Erik Dahlman, Stefan Parkvall, Muhammad Kazmi, Robert Baldemair, George Jöngren, Henning Wiemann, Johan Torsner and Magnus Stattin

Mobile network communication standard LTE

Technical field
The 3G networks that first enabled true broadband mobile Internet access are now being superseded by LTE networks, which offer download and upload speeds many times greater than those achievable via decade-old 3G technology. A team of experts at Ericsson have contributed a significant number of patents to the development of LTE, powering the rise of the mobile Internet economy.

Finalists for the European Inventor Award 2014

 As the Internet has become ever richer with multimedia content, and the number of people accessing the web via mobile devices has increased, there is a growing need to develop more advanced and efficient communication networks. A new network standard has been developed to replace them: This game-changer is called the Long Term Evolution (LTE) standard, commonly referred to as “4G”.

LTE technology consists of thousands of individually patented innovations, and its development cannot be attributed to a single organisation, company or individual. However, eight Ericsson employees – Erik Dahlman, Stefan Parkvall, Muhammad Kazmi, Robert Baldemair, George Jöngren, Henning Wiemann, Johan Torsner and Magnus Stattin – and their team have made significant contributions to the development of the LTE standard. Their patents in the fields of cellular network base station design, signal processing, air interface design and the efficient use of radio resources have been especially important because they influence the quality of LTE signals and, thus, user experience.

Societal benefit

LTE networks offer download speeds of up to 300 megabits per second (Mbit/s) and peak upload speeds of up to 75 Mbit/s – compared with the speeds of about 7 Mbit/s and 1 Mbit/s respectively, that 3G networks allow. This significantly enhances Internet users’ experience, for example by enabling them to view live high-definition television (HDTV) on their mobile devices. The evolving LTE Advanced standard, which is currently being developed by Ericsson and other industry players, will increase access speeds and capacity further, enabling an even faster, smoother mobile Internet experience for hundreds of millions of people around the world.

Economic benefit

In the fourth quarter of 2013, an estimated 200 million active LTE subscriptions existed globally, and more than 1000 different models of LTE-enabled devices were on the market. In the same time period, 250 million LTE smartphones were shipped.

And the market is growing rapidly, with no slow-down expected: One report estimates a 56% compound annual growth rate between 2013 and 2020. At the same time, Ericsson’s own research predicts that the total volume of mobile data traffic will increase twelve-fold by 2018. Ericsson is the leading manufacturer of LTE infrastructure, and it is estimated that it handles 50% of all LTE smartphone traffic.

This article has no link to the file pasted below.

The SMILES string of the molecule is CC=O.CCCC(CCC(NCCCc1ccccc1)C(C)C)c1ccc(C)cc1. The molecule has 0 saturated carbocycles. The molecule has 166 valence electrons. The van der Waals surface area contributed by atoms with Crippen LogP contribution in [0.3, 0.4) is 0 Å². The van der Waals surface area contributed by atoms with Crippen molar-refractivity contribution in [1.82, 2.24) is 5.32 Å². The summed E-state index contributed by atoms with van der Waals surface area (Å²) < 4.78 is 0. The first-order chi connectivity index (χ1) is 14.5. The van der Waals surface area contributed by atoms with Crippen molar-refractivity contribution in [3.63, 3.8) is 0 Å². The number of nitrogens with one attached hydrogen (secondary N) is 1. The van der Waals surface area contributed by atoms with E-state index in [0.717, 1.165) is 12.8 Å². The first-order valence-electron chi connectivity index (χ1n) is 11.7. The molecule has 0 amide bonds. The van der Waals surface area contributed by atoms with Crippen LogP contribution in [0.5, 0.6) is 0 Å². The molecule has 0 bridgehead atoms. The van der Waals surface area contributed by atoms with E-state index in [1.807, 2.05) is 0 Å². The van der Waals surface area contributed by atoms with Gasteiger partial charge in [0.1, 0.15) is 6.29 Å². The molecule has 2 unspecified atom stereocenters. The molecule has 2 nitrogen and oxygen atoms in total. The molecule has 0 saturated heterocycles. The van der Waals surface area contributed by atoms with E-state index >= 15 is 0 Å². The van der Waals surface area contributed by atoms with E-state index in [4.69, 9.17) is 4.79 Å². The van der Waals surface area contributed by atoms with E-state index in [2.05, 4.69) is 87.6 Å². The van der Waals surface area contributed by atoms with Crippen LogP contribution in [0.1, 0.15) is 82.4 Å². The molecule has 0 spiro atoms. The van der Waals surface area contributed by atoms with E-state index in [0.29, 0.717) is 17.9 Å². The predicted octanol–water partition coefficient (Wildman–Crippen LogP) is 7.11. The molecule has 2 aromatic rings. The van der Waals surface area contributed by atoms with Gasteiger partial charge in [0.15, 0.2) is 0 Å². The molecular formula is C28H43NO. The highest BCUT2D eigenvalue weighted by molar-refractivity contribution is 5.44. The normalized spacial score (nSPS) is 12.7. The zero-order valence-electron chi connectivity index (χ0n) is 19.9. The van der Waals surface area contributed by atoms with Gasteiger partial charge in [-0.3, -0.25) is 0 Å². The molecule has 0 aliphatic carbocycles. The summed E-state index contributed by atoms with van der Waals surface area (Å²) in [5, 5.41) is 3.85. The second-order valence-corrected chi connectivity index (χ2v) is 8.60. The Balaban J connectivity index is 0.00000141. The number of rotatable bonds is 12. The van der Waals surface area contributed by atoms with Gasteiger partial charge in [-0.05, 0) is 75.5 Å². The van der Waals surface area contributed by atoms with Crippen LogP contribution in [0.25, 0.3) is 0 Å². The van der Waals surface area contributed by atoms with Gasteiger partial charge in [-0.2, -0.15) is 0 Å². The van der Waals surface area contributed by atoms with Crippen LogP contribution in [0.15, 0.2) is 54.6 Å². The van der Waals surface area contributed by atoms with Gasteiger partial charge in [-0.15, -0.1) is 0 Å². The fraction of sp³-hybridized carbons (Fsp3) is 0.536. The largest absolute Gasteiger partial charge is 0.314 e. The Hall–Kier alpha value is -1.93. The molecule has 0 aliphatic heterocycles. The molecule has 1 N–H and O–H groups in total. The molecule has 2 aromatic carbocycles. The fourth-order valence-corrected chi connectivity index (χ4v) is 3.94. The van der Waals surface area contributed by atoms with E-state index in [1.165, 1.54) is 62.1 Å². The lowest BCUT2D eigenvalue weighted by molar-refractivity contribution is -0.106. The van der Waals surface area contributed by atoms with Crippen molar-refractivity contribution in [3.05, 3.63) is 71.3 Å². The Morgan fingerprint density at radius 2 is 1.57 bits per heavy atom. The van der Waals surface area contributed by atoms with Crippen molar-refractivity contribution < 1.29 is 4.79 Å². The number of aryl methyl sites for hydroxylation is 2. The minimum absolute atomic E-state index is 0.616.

How it works

LTE uses one air interface for downlinks (from the network mast to the device) and one for uplinks (from the device to the network mast), allowing for optimal signal transmission in both directions. LTE also employs a specific type of access technology to transport voice and data traffic over the air, which enables devices to form multiple downlink connections with each cell within the LTE network. This maximises the stability, speed and capacity of the downlink connection when compared with technologies used by 3G networks.

A variation on the same technology is used for the uplink, allowing the device to connect reliably when uploading, despite the fact that LTE-enabled devices usually feature a weakened uplink signal in order to conserve battery life.

The inventors

Thanks to the achievements of Erik Dahlman, Stefan Parkvall, Muhammad Kazmi, Robert Baldemair, George Jöngren, Henning Wiemann, Johan Torsner, Magnus Stattin and other experts at Ericsson, the Swedish corporation expects to hold an impressive 25% of all essential patents in LTE. Several of the nominees have also been recognised as “Inventors of the Year” within Ericsson at different times.

In 2009, the Swedish government recognised Parkvall and Dahlman with the Stora Teknikpriset award for their contribution to the technical and commercial success of the UMTS accelerator HSPA.

Did you know?

Because there is much more capacity in an LTE network than in a 3G network, there is also much less chance of the so-called “cell shrinkage” that occurs in a 3G network, where a mobile signal station is sometimes forced to trade coverage for capacity. This allows a larger number of people in close proximity to each other to access the Internet without being affected by a slow-down in access speeds.

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